commercial real estate
borrowers make more ruthless default decisions than Freddie Mac borrowers.
A study released Thursday by Freddie Mac shows that commercial mortgage-backed security borrowers are more likely to exhibit “ruthless” default behavior – defaulting immediately when the debt coverage ratio falls below 1.0 or the loan-to-value ratio rises above 100% -- than Freddie Mac borrowers. CMBS borrowers were also more likely to default during stressed or volatile market conditions.
Borrowers were also more likely to default if they had loan terms of less than seven years, while borrowers with longer terms were more likely to keep loans current during weak market conditions “because the property owner has more time to improve the property’s operations and performance,” according to Freddie Mac.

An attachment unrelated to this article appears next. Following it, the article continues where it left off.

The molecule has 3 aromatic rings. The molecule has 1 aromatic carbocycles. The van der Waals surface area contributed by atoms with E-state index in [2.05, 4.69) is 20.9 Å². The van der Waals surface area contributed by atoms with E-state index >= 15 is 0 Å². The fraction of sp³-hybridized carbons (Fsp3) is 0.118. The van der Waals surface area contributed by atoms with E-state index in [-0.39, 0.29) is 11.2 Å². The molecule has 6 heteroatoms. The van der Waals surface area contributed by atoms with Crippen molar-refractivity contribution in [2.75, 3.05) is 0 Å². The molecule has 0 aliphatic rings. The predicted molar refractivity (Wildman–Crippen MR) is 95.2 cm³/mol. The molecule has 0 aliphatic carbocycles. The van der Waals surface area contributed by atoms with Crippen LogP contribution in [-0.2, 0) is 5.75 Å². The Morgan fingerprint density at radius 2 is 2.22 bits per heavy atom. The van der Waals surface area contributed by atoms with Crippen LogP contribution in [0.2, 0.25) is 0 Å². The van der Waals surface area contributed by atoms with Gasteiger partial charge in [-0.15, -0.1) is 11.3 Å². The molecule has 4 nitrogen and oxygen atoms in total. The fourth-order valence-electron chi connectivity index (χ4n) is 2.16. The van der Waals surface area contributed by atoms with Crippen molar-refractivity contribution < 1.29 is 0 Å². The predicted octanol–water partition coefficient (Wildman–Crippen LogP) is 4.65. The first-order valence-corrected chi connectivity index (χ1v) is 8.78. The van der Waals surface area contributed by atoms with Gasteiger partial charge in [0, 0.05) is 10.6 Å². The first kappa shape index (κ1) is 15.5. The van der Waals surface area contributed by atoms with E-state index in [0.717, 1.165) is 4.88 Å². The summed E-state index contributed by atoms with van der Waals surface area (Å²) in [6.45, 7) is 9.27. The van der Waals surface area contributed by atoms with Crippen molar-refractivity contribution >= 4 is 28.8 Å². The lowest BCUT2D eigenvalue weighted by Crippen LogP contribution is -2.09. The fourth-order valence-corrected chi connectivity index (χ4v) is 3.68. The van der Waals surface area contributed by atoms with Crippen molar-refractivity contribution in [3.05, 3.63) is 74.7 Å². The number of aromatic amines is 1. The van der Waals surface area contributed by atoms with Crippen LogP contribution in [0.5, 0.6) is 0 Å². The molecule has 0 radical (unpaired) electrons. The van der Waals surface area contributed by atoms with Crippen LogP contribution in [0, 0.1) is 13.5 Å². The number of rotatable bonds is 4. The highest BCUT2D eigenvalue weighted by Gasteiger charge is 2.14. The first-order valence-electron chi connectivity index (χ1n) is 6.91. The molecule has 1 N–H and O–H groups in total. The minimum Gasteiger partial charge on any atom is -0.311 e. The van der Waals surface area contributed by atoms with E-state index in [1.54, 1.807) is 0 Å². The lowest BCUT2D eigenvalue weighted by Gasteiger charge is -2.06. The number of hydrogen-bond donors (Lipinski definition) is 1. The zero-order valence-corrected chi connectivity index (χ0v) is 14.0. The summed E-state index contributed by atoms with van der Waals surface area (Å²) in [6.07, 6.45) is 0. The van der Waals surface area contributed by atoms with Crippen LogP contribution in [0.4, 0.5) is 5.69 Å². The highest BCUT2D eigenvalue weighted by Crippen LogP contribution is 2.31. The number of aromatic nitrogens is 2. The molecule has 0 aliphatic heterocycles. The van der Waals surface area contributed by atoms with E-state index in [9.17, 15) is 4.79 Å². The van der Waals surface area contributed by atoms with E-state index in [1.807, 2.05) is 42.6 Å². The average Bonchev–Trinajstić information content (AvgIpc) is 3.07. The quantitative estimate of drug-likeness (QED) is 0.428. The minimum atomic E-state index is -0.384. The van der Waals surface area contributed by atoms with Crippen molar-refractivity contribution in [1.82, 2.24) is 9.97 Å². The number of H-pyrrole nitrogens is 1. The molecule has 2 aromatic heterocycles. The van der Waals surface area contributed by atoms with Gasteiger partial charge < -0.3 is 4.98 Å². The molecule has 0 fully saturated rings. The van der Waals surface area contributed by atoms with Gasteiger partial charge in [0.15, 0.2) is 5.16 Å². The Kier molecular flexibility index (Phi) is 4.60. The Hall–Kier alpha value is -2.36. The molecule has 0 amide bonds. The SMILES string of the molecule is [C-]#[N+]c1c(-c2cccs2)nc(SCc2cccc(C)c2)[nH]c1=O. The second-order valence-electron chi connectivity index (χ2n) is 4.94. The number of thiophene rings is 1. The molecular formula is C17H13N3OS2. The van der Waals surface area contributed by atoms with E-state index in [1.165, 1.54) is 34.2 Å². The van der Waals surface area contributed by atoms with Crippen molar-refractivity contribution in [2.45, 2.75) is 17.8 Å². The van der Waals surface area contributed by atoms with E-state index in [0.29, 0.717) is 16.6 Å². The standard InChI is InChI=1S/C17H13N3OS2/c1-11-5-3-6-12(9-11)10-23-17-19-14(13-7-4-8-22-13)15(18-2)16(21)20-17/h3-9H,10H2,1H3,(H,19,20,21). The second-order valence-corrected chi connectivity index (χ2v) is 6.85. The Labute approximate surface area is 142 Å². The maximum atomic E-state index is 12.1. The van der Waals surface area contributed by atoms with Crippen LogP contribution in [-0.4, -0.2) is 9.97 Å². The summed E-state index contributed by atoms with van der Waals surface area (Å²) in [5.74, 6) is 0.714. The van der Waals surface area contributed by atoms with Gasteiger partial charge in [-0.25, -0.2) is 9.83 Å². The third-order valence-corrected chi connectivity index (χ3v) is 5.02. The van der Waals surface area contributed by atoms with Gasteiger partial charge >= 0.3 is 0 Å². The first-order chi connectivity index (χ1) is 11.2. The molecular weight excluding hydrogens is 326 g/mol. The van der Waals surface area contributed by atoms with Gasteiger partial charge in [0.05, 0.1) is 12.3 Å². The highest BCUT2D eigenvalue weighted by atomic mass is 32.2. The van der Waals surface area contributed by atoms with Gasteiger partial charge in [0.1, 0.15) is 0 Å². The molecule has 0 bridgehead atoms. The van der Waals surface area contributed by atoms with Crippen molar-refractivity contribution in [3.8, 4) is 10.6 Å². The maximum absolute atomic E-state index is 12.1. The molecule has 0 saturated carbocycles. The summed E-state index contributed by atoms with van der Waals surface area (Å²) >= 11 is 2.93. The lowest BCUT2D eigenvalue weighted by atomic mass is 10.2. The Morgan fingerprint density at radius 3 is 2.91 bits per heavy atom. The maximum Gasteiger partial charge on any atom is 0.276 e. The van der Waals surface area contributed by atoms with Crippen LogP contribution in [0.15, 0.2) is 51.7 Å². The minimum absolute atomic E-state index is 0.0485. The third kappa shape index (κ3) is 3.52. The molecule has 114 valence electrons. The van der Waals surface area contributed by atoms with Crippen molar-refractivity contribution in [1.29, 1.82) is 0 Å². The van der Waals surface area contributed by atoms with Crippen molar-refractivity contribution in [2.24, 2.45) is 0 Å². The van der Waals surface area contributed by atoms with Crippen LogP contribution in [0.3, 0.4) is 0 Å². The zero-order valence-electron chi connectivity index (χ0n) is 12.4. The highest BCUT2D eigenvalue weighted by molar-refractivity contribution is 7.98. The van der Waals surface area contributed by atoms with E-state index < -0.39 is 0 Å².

The study also showed that Freddie Mac borrowers were generally less ruthless in their default decisions, suggesting Freddie borrowers can generally withstand adverse market conditions.
"We found that if a borrower has access to capital and overall liquidity, they are less likely to default and will support the property until the market improves," said David Brickman, senior vice president of Freddie Mac Multifamily.
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